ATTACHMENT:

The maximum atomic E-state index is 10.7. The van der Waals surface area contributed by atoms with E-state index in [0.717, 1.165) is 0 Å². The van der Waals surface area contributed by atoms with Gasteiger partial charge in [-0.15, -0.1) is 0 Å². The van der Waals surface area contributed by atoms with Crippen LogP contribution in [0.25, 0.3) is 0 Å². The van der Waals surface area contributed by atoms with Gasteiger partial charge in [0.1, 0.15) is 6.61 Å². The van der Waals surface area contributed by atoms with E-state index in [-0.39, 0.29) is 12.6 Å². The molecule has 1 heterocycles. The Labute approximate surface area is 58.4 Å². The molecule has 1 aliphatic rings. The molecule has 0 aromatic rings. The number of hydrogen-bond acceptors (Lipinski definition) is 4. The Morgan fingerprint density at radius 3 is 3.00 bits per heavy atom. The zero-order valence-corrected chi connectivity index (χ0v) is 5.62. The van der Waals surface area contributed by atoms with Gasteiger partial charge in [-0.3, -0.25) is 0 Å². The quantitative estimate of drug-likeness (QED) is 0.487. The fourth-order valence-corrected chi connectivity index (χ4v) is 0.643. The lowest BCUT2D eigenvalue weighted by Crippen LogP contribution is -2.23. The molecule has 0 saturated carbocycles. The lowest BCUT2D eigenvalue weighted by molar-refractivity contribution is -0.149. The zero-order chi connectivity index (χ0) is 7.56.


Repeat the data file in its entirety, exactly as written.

The maximum atomic E-state index is 10.7. The van der Waals surface area contributed by atoms with E-state index in [0.717, 1.165) is 0 Å². The van der Waals surface area contributed by atoms with Gasteiger partial charge in [-0.15, -0.1) is 0 Å². The van der Waals surface area contributed by atoms with Crippen LogP contribution in [0.25, 0.3) is 0 Å². The van der Waals surface area contributed by atoms with Gasteiger partial charge in [0.1, 0.15) is 6.61 Å². The van der Waals surface area contributed by atoms with E-state index in [-0.39, 0.29) is 12.6 Å². The molecule has 1 heterocycles. The Labute approximate surface area is 58.4 Å². The molecule has 1 aliphatic rings. The molecule has 0 aromatic rings. The number of hydrogen-bond acceptors (Lipinski definition) is 4. The Morgan fingerprint density at radius 3 is 3.00 bits per heavy atom. The zero-order valence-corrected chi connectivity index (χ0v) is 5.62. The van der Waals surface area contributed by atoms with Gasteiger partial charge in [-0.3, -0.25) is 0 Å². The quantitative estimate of drug-likeness (QED) is 0.487. The fourth-order valence-corrected chi connectivity index (χ4v) is 0.643. The lowest BCUT2D eigenvalue weighted by Crippen LogP contribution is -2.23. The molecule has 0 saturated carbocycles. The lowest BCUT2D eigenvalue weighted by molar-refractivity contribution is -0.149. The zero-order chi connectivity index (χ0) is 7.56.